Today in Finland, Walpurgis Night (Vapunaatto) is, along with New Year's Eve, the biggest carnival-style festivity taking place in the streets of Finland's towns and cities. The celebration is typically centered on plentiful use of sparkling wine and other alcoholic beverages. The student traditions are also one of the main characteristics of "Vappu". From the end of the 19th century, "Fin de Siècle", and onwards, this traditional upper class feast has been co-opted by students attending university, already having received their student cap. Many people who have graduated from lukio wear the cap. One tradition is drinking mead, whose alcohol content varies. Fixtures include the capping of the Havis Amanda, a nude female statue in Helsinki, and the biannually alternating publications of ribald matter called Äpy and Julkku. Both are sophomoric; but while Julkku is a standard magazine, Äpy is always a gimmick. Classic forms have included an Äpy printed on a toilet-roll and a bedsheet. Often the magazine has been stuffed inside standard industrial packages such as sardine-cans and milk cartons. The festivities also include a picnic on May 1st, which is sometimes prepared in a lavish manner.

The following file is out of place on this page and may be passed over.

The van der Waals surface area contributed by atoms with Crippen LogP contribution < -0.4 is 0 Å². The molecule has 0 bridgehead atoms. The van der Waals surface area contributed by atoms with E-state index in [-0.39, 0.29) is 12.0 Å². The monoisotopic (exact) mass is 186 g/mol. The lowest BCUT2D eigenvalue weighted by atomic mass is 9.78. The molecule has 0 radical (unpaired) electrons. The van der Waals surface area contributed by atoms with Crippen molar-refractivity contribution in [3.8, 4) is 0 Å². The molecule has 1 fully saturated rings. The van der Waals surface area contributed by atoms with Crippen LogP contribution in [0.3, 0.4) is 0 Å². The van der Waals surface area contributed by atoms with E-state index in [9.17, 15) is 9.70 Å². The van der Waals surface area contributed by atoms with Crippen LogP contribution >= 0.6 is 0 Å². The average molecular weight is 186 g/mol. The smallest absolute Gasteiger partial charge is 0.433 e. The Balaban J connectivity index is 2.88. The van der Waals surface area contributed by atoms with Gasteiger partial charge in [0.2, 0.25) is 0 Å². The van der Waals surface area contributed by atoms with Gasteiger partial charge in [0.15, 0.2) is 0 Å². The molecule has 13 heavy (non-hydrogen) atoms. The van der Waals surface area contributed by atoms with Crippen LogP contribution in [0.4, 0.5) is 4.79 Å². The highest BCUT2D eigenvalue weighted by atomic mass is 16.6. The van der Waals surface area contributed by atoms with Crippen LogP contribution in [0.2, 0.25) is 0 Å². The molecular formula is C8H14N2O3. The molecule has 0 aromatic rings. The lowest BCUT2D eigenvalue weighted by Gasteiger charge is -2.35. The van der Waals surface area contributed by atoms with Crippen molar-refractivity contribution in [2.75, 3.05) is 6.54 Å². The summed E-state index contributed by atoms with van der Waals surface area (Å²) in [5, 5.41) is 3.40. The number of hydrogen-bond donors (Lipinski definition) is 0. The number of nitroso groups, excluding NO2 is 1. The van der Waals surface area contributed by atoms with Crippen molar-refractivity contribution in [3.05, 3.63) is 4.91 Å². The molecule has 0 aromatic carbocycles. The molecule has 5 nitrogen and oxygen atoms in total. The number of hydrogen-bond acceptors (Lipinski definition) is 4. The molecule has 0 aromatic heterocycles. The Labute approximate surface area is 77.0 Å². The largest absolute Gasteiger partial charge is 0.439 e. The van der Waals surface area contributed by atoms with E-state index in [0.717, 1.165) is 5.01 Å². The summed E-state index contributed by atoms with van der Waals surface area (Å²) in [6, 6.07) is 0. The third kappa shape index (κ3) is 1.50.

The Finnish tradition is also a shadowing of the Soviet Era May Day parade. Starting with the parties of the left, the whole of the Finnish political scene has nominated Vappu as the day to go out on stumps and agitate. This does not only include right-wing parties, but also others like the church have followed suit, marching and making speeches. In Sweden it is only the labour and socialist parties which use May 1 for political activities, while others observe the traditional festivities. The labourers who were active in the 1970's still party on the first of May. They arrange carnivals and the radio plays their old songs that workers liked to listen to. The labour spirit lies most in the capital of Finland, Helsinki.